Srila Prabhupada, the founder acarya of ISKCON, shared Krishna’s message of love with one and all, opening 108 temples, authoring seventy books and circumnavigating the globe fourteen times in eleven years. In a recently published book Miracle on Fifth Avenue, one of the first disciples of Srila Prabhupada, Michael Grant (His Holiness Mukunda Gosvami) narrates engagingly how ISKCON spread all over the world by the divine inspiration of Srila Prabhupada and the courageous assistance of his disciples. Herein we present an extract from that book.
The swami arrived in Los Angeles the day before the show and spent the afternoon recuperating from the flight in his apartment on Saturn Street. The following night, we headed down to the studios for our first television appearance. March met us at the door and led us through a warren of corridors to a small room.
“We’re going to start with a warm-up interview so you get used to how the show is run.” She opened the door to a larger room and motioned for us to go in.
There were already two other men sitting at a table inside the room.
“This is Dr. Daniel Morgan,” March said, indicating the older man. “He’s the Campus Crusade for Christ leader here in LA. And this is one of his students, Joseph Shaw. They’ll be going on the show with you.”
“On the show with us?” I thought. No one had said anything to me about that. As the swami and I shook hands with them and introduced ourselves, I realized this wasn’t going to be a simple, amiable interview with Les Crane. It was set up to be a televised confrontation between opposing theological parties. I hadn’t bargained for this.
Enter Les Crane, suave, sophisticated and handsome. He had wavy brown hair, and a reddish brown tan. Over his dark-brown turtleneck he wore a gold pendant, a Hindu Om sign cast in Sanskrit letters. This glistening accoutrement immediately caught my attention and brought some familiarity into the strange environment. Maybe Crane would be on our side in this gladiatorial event.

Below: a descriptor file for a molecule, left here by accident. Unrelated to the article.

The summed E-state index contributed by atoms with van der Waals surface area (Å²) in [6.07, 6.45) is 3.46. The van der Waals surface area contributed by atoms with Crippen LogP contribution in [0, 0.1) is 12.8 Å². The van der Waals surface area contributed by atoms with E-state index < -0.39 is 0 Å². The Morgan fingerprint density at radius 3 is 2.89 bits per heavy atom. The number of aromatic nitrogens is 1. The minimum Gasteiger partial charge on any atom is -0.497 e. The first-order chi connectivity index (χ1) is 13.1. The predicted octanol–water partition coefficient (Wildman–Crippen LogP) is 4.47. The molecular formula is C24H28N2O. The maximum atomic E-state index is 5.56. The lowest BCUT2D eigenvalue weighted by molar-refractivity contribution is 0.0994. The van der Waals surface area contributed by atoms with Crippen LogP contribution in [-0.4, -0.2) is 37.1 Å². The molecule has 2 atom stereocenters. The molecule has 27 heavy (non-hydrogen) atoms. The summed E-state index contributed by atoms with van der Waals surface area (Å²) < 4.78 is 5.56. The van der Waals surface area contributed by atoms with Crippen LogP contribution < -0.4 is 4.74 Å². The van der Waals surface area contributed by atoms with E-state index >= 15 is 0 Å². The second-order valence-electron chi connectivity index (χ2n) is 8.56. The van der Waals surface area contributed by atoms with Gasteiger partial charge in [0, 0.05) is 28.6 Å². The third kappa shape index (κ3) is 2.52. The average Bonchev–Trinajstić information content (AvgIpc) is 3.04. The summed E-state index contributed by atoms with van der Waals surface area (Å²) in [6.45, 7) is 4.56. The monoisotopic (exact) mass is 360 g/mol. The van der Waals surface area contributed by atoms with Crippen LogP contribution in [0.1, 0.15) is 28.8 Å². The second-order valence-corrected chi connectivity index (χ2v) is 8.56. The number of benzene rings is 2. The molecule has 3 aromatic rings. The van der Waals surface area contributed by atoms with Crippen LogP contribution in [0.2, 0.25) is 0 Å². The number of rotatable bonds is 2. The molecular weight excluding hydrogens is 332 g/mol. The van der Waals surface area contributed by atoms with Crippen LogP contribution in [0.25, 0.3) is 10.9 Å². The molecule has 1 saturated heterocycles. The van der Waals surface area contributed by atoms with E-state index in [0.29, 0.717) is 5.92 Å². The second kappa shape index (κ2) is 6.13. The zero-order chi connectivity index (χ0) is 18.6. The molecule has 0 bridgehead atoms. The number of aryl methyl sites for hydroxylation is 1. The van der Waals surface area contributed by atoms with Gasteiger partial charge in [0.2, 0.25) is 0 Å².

After formally introducing all of us, the debonair host spent a few minutes with the Christian evangelists asking them questions like “What university do you work with, where do you live, what’s your goal?” Then he pulled up a chair opposite the swami and me.
“So, you are from India?” he asked the swami.
“I was born in Calcutta and came to this country in 1965,” the swami replied.
“You have followers in this country?”
“We have our temples in New York, San Francisco, and now Los Angeles.”
“So what is the chant?” Crane asked. He was being very cordial to us; charisma oozed from his every pore.
Instead of giving a verbal reply, the swami pulled out his karatalas and, smiling all the while, began to sing the Hare Krishna mantra. I was surprised, but Crane appeared charmed and fascinated by this spontaneous performance of the mantra. He nodded his head in time to the tempo; grinning, he looked around the room and, still grinning, he glanced at the other television staff as if to affirm just how entertaining this Swami was. Crane had been buoyant from the start, but the chanting seemed to make him even more favorable.
The swami put down his karatalas after a few minutes and Crane beamed at him.
“That was really something,” he said. “We’re on in fifteen minutes. Follow me into the studio.”